The effect of COVID-19 has been greater than what it meant for football. But the impact was felt greatly by the sport around the world, Gaby McKay writes…
If there’s one thing we’ve grown accustomed to in modern football, it’s that it never really stops. The Champions League final, the traditional curtain drop for the club football season, typically takes place on the first Saturday in June and qualifying for the next season begins barely a month later. Over the summer fans can typically enjoy the World Cup, the European Championship or the Copa America and if those aren’t on the world’s biggest club sides will be playing glamour friendlies across the globe.
On almost any day, at any time of the year, you can bet that someone, somewhere, is playing professional football. Then, in the space of just a few days, everything stopped.
The crucial date was March 13. It seems almost impossible to believe now that Rangers took on Bayer Leverkusen in front of 47,000 people the day before, while 24 hours before that Liverpool were eliminated from the Champions League in front of 52,000. That fateful Friday was the day the football stopped.
Italy, hit hard and early by COVID-19 had already suspended Serie A, while Spain and the Czech Republic – as well as MLS – also stopped early. But much of the continent played on. Then, on March 13, UEFA suspended the Champions League and Europa League. Then the French leagues stopped. England’s Football League ground to a halt and the Premier League soon followed. Scotland and Wales announced their leagues were suspended, followed by Germany. The Euro 2020 play-offs went. So did the AFCON qualifiers.
For football fans those few days in March resembled the film ‘Independence Day’, in which the world’s major cities are systematically destroyed by alien invaders. Indeed, you’d probably have got shorter odds on extraterrestrials blowing up the White House than you would the world’s most popular game just stopping abruptly in what was, for most, mid-season.
In the aftermath of football’s great disaster movie not much happened. France, Belgium, Scotland and the Netherlands ended their leagues amid acrimony and legal challenges but the rest largely went into cold storage.
An initial UEFA target to finish the Champions League and Europa League in June were quickly thrown out when the scale of human suffering across the continent became apparent. Two ties in the latter competition involving Italian teams hadn’t even begun, while Champions League second legs were also still waiting to be played.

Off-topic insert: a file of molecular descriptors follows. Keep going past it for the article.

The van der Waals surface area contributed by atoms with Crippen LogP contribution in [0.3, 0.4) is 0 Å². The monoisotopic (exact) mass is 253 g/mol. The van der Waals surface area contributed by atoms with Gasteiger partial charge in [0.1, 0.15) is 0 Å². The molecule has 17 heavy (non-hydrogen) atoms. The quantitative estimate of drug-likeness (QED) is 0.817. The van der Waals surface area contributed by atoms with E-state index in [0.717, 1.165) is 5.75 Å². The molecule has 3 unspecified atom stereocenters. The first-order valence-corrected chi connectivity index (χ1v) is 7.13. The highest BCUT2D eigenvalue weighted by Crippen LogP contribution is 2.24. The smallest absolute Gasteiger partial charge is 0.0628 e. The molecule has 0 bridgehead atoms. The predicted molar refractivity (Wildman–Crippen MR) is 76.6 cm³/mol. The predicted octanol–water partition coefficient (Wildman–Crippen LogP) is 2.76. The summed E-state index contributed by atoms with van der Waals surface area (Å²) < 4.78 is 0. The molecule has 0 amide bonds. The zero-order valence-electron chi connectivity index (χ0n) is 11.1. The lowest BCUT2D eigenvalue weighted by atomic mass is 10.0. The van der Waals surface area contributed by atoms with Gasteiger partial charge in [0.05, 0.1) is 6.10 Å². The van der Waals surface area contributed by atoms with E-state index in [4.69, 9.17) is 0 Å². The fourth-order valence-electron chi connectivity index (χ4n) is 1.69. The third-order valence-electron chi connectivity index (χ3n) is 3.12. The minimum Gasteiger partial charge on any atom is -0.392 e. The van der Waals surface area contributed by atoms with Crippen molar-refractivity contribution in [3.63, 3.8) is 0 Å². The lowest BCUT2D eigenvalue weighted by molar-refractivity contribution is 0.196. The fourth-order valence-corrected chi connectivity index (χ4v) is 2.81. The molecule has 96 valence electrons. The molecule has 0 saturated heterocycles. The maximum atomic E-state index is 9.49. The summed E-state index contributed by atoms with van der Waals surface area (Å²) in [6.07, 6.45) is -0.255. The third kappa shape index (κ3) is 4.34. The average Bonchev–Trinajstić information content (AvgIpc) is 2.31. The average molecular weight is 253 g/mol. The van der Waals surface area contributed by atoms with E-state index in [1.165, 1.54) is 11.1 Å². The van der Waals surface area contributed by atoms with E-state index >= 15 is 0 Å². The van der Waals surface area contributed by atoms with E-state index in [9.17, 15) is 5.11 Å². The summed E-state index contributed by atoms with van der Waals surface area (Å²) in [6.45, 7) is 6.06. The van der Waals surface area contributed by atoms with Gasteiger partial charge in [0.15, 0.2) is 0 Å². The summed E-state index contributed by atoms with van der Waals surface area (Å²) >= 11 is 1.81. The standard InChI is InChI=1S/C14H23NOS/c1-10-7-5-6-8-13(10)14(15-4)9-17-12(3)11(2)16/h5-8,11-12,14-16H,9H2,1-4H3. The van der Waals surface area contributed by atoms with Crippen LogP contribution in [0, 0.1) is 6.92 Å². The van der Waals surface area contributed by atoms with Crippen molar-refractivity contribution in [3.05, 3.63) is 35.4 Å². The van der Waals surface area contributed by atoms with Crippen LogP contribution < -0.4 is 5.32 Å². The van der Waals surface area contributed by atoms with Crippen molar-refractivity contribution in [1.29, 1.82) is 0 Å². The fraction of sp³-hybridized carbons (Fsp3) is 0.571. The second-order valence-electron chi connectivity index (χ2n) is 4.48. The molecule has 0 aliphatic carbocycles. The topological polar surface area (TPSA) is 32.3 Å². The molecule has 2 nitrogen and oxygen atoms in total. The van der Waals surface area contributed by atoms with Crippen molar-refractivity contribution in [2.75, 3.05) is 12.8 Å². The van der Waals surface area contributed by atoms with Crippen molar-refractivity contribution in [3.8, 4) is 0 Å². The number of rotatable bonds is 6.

For close to three months there was no top-level football played anywhere. The only place to see players kicking a ball around a pitch was Belarus, whose president had advised the population that vodka and saunas would keep the virus at bay. Slowly the game staggered from the wreckage and emerged blinking into the light but not in the way we all recognise. It’s football, Jim, but not as we know it.
Legendary Celtic manager Jock Stein once declared “football without fans is nothing”, but as Germany’s Bundesliga cranked back into action it appeared he hadn’t been quite right. Football played in empty stadiums is certainly something, though quite what is hard to define.
Seeing Germany’s most fiercely contested derby, Schalke vs. Borussia Dortmund, played in total silence was rather unnerving, as was the sight of socially distanced goal celebrations. Substitutes sitting in the stands in masks just helped hammer home the post-apocalyptic vibe.
Human beings can adapt to even the most bizarre of situations given time though, and soon the new normal became, if not embraced, then at least tolerated. By June all of Europe’s major leagues – save the aforementioned Ligue 1 – were back underway and in quite some fashion.
With UEFA setting a deadline of August 3 to finish domestic leagues, hundreds of games have had to be crammed into a window of two months. In Italy they finished the domestic cup competition over four days, before returning to league action with a Serie A game every day. In Spain and England too it’s almost impossible to find a day where there isn’t at least one game on.
We thought that nothing could stop football, and it took a global pandemic. And as we emerge into a post-shutdown world that truism of the modern game is more relevant than ever – the football never really stops.